About Us

Planet Word is the only museum in the country dedicated to renewing and inspiring a love of words and language. Located in the historic Franklin School on the corner of 13th and K Streets in downtown D.C., Planet Word opened in 2020 as a new kind of interactive and self-guided museum. Using the museum’s state-of-the-art technology, visitors determine their experience through their own words and choices. Planet Word is a bold and imaginative response to the life-long importance of literacy and to the challenge of growing a love of language.

Planet Word is a private, non-government museum, supported primarily by the generosity of our donors.

Mission, Vision & Core Values

Our Mission

Language is what makes us human. From earliest childhood, we weave our words into speech to communicate. Yet the appreciation of words, language, and literacy is rapidly declining. At Planet Word, we inspire and renew a love of words, language, and reading through unique, immersive learning experiences for all ages and provide a space to explore words and language that is grounded in a solid understanding of language arts and science.

Our Vision

Planet Word’s vision is to increase literacy, the foundation of a strong modern democracy.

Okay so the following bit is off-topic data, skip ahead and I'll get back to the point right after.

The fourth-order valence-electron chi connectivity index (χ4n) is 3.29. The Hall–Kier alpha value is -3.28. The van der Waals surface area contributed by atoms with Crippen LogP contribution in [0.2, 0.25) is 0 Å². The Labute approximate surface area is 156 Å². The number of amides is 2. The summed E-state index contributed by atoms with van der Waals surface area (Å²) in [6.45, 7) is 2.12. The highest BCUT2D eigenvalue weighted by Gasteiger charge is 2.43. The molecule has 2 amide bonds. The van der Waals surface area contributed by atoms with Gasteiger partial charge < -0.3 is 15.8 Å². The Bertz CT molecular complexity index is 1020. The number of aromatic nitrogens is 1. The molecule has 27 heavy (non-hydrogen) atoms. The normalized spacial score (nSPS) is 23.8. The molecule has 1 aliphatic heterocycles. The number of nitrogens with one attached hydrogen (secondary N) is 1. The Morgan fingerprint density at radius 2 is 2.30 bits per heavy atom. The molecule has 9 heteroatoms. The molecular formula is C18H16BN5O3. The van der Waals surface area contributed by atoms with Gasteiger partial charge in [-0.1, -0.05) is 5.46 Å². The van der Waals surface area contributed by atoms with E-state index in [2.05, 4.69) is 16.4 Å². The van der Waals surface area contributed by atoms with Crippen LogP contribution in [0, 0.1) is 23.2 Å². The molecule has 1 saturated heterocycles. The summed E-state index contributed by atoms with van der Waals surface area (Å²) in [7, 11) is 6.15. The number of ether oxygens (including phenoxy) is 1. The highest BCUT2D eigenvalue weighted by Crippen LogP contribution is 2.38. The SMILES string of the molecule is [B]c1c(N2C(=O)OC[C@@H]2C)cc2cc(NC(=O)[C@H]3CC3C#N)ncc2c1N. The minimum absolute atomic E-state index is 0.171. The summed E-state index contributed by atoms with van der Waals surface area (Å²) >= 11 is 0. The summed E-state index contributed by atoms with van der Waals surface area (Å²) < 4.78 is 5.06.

Six Core Values

At Planet Word, we strive to make the museum experience:

  • FUN
    Planet Word offers unique, participatory, changing, and innovative experiences with language and words.
    Planet Word engages participants in physical, social, and cognitive play to increase understanding of language.
    Spontaneous learning takes place around every corner.
    Planet Word builds confidence and encourages a lifelong interest in words and language.
    Planet Word strives to have a measurable impact on literacy outcomes.
    Planet Word strengthens community by celebrating and valuing all types of linguistic diversity.

Where it all began

Ann B. Friedman had just retired from teaching first grade reading when the idea of Planet Word struck her.

Reading about the Museum of Mathematics in New York City, she learned how it used hands-on activities to make math fun. If there’s a museum for math, she thought, why not a museum for words?